Method of Construction: Each filling yarn goes alternately under and over the warp yarns Household Uses: Draperies, tablecloths, upholstery.
Different types of Fabric Come under this Category;
Chiffon: A very soft and filling plain woven Silk texture consisting of the Finest Singles which are hard
twisted and woven in the gum condition. The cloth is afterward degummed.
Georgette: A cotton Crepe fabric made in imitation of silk georgette, with hard twisted warp and weft yarn.
A good Cloth is woven plain with right and left twist thread arranged in 2 and 2 order in warp and weft.
Shantung: Coarse Silk fabric with Slubs. Mostly Tussah Silk but can be Polyester, nylon and viscose.
Seersucker: It is created by holding some warp yarns at tight tension, some at slack tension. Those at Slack
Tension puff up to form a sort of Blis-ter-effect, often slack and tight yarn of different colour.
2.2 Basket Weave:
A variation of the plain weave usually basket or checkerboard pattern Contrasting colors are often used Inexpensive, less durable than plain weave. Basket weave is the amplification in height and width of plain weave. Two or more yarns have to be lifted or lowered over or under two or more picks for each plain weave point. When the groups of yarns are equal, the basket weave is termed regular, otherwise it is termed irregular.
There two types of weave come under this category i.e. regular and irregular weave.
a) Regular basket weave: This is commonly used for edges in drapery, or as a bottom in very small weave repeats, because the texture is too loose-fitting for big weave repeats; moreover, yarns of different groups can slip, group and overlap, spoiling the appearance. This is why only basket weaves 2-2, 3-3 and 4-4 exist.
b) Irregular basket weave: This is generally a combination of irregular warp and weft ribs.
Method of Construction: Two or more warps simultaneously interlaced with one or more fillings.
Household Uses: Wall hangings, pillows.
Example of Basket weave:
Monks cloth: Heavy cotton Cloth in a coarse basket weave, chiefly used for draperies.
Oxford; Oxford weave fabric consists of two, thin warp yarns woven to very soft, thicker yarn in the filling direction. The unbalanced construction of the fabric causes the thin yarns to break and leave tiny holes. The primary use of oxford weave fabric is in cotton shirting. It is also used in other forms of apparel.
2.3 Twill Weave: Creates a diagonal, chevron, hounds tooth, corkscrew, or other design. The design is enhanced with colored yarn is strong and may develop a shine. Twill weave is characterized by diagonal ridges formed by the yarns, which are exposed on the surface. These may vary in angle from a low slope to a very steep slope. Twill weaves are more closely woven, heavier and stronger than weaves of comparable fiber and yarn size. They can be produced in fancy designs.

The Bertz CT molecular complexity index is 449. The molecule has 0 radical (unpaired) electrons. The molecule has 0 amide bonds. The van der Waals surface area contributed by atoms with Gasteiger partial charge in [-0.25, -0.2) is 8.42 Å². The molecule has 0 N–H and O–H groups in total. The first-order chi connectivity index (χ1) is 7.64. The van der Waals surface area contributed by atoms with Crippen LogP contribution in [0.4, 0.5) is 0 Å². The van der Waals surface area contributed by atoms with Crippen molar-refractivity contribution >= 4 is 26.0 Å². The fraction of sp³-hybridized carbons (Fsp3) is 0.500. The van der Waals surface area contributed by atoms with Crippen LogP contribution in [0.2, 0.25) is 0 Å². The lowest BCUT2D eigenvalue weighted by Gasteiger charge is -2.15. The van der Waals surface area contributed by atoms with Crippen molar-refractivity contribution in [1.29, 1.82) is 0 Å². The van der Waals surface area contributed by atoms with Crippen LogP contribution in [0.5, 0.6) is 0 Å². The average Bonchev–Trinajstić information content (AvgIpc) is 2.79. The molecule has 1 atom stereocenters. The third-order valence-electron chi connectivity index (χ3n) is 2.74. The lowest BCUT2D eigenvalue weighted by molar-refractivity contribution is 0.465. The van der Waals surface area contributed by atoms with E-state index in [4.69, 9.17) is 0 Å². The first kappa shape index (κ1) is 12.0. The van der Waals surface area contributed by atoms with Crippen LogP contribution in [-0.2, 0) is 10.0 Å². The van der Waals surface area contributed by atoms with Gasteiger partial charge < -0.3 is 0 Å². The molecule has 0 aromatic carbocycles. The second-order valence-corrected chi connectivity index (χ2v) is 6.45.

Method of Construction: Three or more shafts; warp or filling floats over two or more counterpart yarns in progressive steps right or left
Household Uses: Upholstery, comforters, pillows.
Types of Fabrics:
Denim: A Strong Warp Face Cotton Cloth used for overall, Jeans skirts etc. Largely made in 3/1 twill weave. Generally warp yarn is dyed brown or blue and crossed with white weft.
Gabardine: A Warp Face cloth mostly woven 2/2 twill, 27/2 tex warp, 20/2 tex cotton weft. Here cotton weft is yarn dyed but the wool warp may be dyed in piece.
Smooth, soft luster Excellent drapability Floats snag easily
Method of Construction:
Floats one warp yarn over four or more weft yarns, then tied down with one thread, resulting in a smooth face Common Fabrics: Satin, satin-weave fabrics out of fabrics such as cotton & Charmeuse
Household Uses: Draperies, quilts
Examples of Fabric:
Satin: Used for ribbons, trimmings, dresses, linings etc, and originally was an all silk fabric with a fine rich glossy surface formed in a warp satin weave. The warp is much finer and more closely set than the weft, and the latter which only shows on the under side is frequently composed of cotton. Double faced Satins are made on the reversible warp backed principle, with one side differently colour from the other. Sateen; A cotton fabric is made in 5 thread weft face sateen, and woven like cotton. It is sold in bleached, mercerized or printed condition. Charmeuse: It is a light weight fabric woven with a satin weave ,where the warp threads cross over three or more of the backing (weft) threads. The front side of the fabric has a satin finish-lustrous and reflectivewhereas the back has a dull finish.
Jacquard patterns, when carefully analyzed, may be seen to contain combinations of plain, twill, and satin weaves, even in the same crosswise yarn. Many decorative fabrics are made by the jacquard technique. Yarns woven into unlimited designs, often intricate, multicolor effect. Expensive, but the design dont fade or wear out. Durability depends on the fiber used. The Jacquard loom was invented by Joseph
Method of Construction: Warp is individually controlled with each pick passage creating intricate designs
Household Uses: Upholstery, wall hangings
Types of Jacquard fabric;
Brocade:. Originally a heavy rich silk fiber ornaments with raised figures formed by extra threads or by embroidery. Mostly used for upholstery fabrics and draperies.